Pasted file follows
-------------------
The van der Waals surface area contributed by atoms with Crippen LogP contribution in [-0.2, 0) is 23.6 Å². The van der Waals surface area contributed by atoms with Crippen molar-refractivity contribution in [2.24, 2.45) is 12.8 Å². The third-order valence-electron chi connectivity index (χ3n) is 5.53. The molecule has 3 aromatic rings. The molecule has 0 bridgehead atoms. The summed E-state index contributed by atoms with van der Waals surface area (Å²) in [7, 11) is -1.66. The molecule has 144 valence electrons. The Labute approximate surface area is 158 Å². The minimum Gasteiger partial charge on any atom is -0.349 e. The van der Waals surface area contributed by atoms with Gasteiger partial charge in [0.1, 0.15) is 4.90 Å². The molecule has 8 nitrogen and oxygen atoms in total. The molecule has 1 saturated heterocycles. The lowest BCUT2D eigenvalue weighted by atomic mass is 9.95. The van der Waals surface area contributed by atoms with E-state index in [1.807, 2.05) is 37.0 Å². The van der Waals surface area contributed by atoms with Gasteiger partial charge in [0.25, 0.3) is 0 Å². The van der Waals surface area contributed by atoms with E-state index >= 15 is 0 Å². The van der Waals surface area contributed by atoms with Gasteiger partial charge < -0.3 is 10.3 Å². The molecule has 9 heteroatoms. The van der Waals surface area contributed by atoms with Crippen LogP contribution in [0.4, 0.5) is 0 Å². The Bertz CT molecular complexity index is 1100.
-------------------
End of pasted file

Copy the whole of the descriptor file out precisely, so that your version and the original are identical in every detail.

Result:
The van der Waals surface area contributed by atoms with Crippen LogP contribution in [-0.2, 0) is 23.6 Å². The van der Waals surface area contributed by atoms with Crippen molar-refractivity contribution in [2.24, 2.45) is 12.8 Å². The third-order valence-electron chi connectivity index (χ3n) is 5.53. The molecule has 3 aromatic rings. The molecule has 0 bridgehead atoms. The summed E-state index contributed by atoms with van der Waals surface area (Å²) in [7, 11) is -1.66. The molecule has 144 valence electrons. The Labute approximate surface area is 158 Å². The minimum Gasteiger partial charge on any atom is -0.349 e. The van der Waals surface area contributed by atoms with Gasteiger partial charge in [0.1, 0.15) is 4.90 Å². The molecule has 8 nitrogen and oxygen atoms in total. The molecule has 1 saturated heterocycles. The lowest BCUT2D eigenvalue weighted by atomic mass is 9.95. The van der Waals surface area contributed by atoms with E-state index in [1.807, 2.05) is 37.0 Å². The van der Waals surface area contributed by atoms with Gasteiger partial charge in [0.25, 0.3) is 0 Å². The van der Waals surface area contributed by atoms with E-state index >= 15 is 0 Å². The van der Waals surface area contributed by atoms with Gasteiger partial charge < -0.3 is 10.3 Å². The molecule has 9 heteroatoms. The van der Waals surface area contributed by atoms with Crippen LogP contribution in [0.4, 0.5) is 0 Å². The Bertz CT molecular complexity index is 1100.